The recent Pennsylvania Supreme Court decision of Witmoyer v. WCAB (Mountain Country Meats) directly affects workers’ compensation insurers seeking to reduce their future liabilities by utilizing a time-honored practice of taking a future credit against medical benefits.
In Whitmoyer, the Supreme Court held that an insurer’s right to a future credit on workers’ compensation payments after the settlement of a third party case applies only to indemnity payments, not medical benefits. The claimant in Whitmoyer successfully argued that the language in Section 319 of the Pennsylvania Workers’ Compensation Act attaching a future credit to “future installment payments” applies only to the discrete, biweekly indemnity checks and not to the more uncertain, and potentially far less frequent medical bills.
The worker in Whitmoyer had settled the indemnity portion of his claim soon after his accident, leaving his medical benefits open. After a third party case relating to his accident settled, the insurer filed a Third Party Settlement Agreement (TPSA), asserting a future credit on the worker’s medical benefits. His attorney responded that the reimbursement of medical bills was not an “installment payment” as set forth in the Act and thus no future credit could be taken. Perhaps since the worker was not actively treating, this remained the status quo for thirteen (13) years until the insurer filed a modification petition, again requesting a future credit. The Supreme Court decided to hear the case in order to determine what, exactly, “future installment” payments were under the Act.
The Supreme Court agreed with the worker’s interpretation of Section 319, holding that “installment payments” were limited to wage loss benefits as future medical payments were “unknown at the time of settlement.” The Court opined that there is no certainty that medical benefits would be paid at all, let alone be paid as “future installments,” which the Court reasoned were steady and predictable. Thus, the Court found that a carrier could not assert a credit on future medical payments after the settlement of a third-party claim as they were not “installments,” within the meaning of the Act.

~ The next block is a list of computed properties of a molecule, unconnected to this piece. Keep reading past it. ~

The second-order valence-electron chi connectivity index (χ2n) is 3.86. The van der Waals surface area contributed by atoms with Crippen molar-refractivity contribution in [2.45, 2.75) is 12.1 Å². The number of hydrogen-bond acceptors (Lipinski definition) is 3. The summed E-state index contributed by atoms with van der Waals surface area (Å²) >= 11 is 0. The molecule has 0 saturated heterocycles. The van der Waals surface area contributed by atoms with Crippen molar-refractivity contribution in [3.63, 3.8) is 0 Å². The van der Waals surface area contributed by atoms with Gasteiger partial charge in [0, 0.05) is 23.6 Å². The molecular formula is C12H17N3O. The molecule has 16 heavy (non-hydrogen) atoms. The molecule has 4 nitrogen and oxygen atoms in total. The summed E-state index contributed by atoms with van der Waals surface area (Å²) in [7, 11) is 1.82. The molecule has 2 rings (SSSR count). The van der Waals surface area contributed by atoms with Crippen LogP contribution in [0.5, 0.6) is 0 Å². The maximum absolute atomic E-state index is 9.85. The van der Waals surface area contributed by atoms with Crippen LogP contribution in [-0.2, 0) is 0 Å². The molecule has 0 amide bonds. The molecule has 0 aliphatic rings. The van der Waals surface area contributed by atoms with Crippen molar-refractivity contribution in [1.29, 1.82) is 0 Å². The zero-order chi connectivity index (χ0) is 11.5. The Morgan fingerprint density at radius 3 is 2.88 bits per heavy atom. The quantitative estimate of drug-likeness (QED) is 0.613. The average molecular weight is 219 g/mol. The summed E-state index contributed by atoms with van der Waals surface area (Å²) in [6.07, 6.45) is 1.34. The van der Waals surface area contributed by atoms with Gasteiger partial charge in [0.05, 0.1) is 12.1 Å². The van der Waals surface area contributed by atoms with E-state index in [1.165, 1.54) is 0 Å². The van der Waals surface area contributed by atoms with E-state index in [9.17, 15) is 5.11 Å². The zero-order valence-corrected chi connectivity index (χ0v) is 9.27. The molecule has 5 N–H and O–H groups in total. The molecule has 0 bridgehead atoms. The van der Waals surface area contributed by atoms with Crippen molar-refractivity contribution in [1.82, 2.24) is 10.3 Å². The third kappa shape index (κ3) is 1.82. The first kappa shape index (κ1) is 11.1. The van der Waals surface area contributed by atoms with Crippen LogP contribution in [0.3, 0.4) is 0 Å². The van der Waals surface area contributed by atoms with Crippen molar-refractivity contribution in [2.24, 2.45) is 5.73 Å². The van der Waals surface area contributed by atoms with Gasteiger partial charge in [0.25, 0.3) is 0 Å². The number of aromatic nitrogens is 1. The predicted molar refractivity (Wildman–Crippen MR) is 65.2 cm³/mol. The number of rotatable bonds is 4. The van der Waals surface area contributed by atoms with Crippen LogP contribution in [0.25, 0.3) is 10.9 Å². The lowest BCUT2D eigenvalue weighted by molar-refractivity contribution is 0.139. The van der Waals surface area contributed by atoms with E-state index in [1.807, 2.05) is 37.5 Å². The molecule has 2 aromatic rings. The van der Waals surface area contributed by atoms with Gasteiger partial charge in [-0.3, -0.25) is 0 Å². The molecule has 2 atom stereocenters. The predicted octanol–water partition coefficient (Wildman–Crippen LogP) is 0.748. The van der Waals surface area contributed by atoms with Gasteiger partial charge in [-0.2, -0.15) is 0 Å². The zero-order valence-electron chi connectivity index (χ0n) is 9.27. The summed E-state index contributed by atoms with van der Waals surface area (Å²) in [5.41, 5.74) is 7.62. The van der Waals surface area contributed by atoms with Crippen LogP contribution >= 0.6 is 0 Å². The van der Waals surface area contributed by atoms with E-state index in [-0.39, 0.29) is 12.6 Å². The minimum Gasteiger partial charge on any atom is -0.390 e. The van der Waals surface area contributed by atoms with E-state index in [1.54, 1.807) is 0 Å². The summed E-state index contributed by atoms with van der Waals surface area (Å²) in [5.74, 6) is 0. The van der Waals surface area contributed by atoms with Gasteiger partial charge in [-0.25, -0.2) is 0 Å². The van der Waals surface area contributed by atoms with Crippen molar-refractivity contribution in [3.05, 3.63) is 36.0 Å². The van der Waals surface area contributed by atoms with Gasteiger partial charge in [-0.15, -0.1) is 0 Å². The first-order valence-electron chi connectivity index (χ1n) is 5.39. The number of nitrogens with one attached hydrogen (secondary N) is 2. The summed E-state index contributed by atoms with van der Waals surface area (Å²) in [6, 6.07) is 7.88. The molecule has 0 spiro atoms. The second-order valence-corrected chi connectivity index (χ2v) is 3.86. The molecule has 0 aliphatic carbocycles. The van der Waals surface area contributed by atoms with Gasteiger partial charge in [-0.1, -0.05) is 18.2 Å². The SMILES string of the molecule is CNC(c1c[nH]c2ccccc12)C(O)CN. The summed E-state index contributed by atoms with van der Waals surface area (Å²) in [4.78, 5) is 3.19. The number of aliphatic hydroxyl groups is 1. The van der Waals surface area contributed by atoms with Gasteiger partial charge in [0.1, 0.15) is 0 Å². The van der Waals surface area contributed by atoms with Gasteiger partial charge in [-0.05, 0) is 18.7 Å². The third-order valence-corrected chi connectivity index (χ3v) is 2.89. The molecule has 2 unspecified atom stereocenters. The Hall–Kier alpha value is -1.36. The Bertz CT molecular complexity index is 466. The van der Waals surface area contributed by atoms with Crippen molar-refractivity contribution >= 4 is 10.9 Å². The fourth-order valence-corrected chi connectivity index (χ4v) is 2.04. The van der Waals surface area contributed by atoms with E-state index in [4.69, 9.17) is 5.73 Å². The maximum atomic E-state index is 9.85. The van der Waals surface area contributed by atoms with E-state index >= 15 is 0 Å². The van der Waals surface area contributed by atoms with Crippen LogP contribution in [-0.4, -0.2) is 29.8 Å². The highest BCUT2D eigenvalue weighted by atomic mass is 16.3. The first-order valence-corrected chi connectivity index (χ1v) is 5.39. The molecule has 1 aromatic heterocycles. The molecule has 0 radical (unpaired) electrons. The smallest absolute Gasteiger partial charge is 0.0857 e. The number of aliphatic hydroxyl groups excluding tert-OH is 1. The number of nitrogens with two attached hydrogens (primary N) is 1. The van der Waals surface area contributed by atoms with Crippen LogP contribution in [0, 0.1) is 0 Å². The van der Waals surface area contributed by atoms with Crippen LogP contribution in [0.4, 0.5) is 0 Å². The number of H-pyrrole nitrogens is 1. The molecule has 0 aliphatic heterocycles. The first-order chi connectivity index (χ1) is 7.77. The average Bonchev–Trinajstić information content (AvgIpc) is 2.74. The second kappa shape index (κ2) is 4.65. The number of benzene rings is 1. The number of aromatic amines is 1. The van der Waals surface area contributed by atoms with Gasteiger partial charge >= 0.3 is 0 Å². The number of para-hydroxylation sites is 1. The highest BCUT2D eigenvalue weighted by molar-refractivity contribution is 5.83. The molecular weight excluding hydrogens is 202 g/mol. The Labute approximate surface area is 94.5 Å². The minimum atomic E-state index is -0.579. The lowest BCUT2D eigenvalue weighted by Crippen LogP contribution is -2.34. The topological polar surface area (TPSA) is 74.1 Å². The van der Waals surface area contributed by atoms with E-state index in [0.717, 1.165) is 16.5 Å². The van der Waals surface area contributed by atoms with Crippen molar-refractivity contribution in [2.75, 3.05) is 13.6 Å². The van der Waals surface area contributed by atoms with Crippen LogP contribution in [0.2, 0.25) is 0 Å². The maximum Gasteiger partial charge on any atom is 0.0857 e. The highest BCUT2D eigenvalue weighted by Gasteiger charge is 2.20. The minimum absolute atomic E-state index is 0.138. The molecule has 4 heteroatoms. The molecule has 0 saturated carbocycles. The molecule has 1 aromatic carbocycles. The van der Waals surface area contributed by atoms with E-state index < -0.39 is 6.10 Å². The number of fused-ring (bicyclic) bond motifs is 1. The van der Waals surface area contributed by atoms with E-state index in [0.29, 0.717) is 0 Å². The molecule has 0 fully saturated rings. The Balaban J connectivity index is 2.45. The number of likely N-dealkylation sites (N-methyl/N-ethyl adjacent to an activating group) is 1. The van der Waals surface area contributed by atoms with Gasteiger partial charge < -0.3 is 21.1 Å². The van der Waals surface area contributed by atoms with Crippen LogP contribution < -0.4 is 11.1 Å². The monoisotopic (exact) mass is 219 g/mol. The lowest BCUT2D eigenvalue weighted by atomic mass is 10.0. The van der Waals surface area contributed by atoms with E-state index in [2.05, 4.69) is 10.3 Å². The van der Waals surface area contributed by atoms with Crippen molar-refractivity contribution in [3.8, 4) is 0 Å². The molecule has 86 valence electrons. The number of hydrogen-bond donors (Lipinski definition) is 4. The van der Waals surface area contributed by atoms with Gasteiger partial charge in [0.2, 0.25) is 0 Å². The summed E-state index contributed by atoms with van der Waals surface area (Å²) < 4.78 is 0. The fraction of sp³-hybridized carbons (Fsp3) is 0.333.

Practically, this has the initial effect of costing insurers more money in future compensation as they are limited to collecting from indemnity payments only, which are almost always either limited or even absent entirely if the worker settled a portion of their claim. There are, however, several ways an insurer can protect themselves, and the lien, by being aggressive and assertive early on in both the workers’ compensation claim and with their subrogation lien:
Whether it is a poorly timed settlement, or merely a passive recovery effort, counsel for injured workers will undoubtedly use this Pennsylvania Supreme Court case to strategically reduce or eliminate your subrogation recovery. When pursuing a workers’ compensation subrogation recovery, it is important to rely on a partner that understands the nuances of this ever-changing and often-confusing area of law. If you have any questions about the implications of this important case, please contact John M. Popilock at PopilockJ@stutmanstaging.wpengine.com, or 215-283-1177 Ext. 121.